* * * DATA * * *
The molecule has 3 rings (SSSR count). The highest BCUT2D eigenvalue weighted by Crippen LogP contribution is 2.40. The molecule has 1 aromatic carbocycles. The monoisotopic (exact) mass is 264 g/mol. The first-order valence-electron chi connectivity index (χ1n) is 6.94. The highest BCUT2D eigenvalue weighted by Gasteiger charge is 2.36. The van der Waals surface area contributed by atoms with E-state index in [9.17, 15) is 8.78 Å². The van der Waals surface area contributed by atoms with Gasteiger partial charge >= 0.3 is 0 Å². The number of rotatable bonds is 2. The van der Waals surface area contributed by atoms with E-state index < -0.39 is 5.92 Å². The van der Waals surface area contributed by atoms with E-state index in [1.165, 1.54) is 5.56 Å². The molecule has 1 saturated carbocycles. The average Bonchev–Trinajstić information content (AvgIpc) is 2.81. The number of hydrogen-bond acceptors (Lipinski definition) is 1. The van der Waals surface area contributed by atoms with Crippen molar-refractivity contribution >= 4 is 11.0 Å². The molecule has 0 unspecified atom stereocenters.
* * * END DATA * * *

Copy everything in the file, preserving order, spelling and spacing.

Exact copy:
The molecule has 3 rings (SSSR count). The highest BCUT2D eigenvalue weighted by Crippen LogP contribution is 2.40. The molecule has 1 aromatic carbocycles. The monoisotopic (exact) mass is 264 g/mol. The first-order valence-electron chi connectivity index (χ1n) is 6.94. The highest BCUT2D eigenvalue weighted by Gasteiger charge is 2.36. The van der Waals surface area contributed by atoms with E-state index in [9.17, 15) is 8.78 Å². The van der Waals surface area contributed by atoms with Gasteiger partial charge >= 0.3 is 0 Å². The number of rotatable bonds is 2. The van der Waals surface area contributed by atoms with E-state index < -0.39 is 5.92 Å². The van der Waals surface area contributed by atoms with E-state index in [1.165, 1.54) is 5.56 Å². The molecule has 1 saturated carbocycles. The average Bonchev–Trinajstić information content (AvgIpc) is 2.81. The number of hydrogen-bond acceptors (Lipinski definition) is 1. The van der Waals surface area contributed by atoms with Crippen molar-refractivity contribution >= 4 is 11.0 Å². The molecule has 0 unspecified atom stereocenters.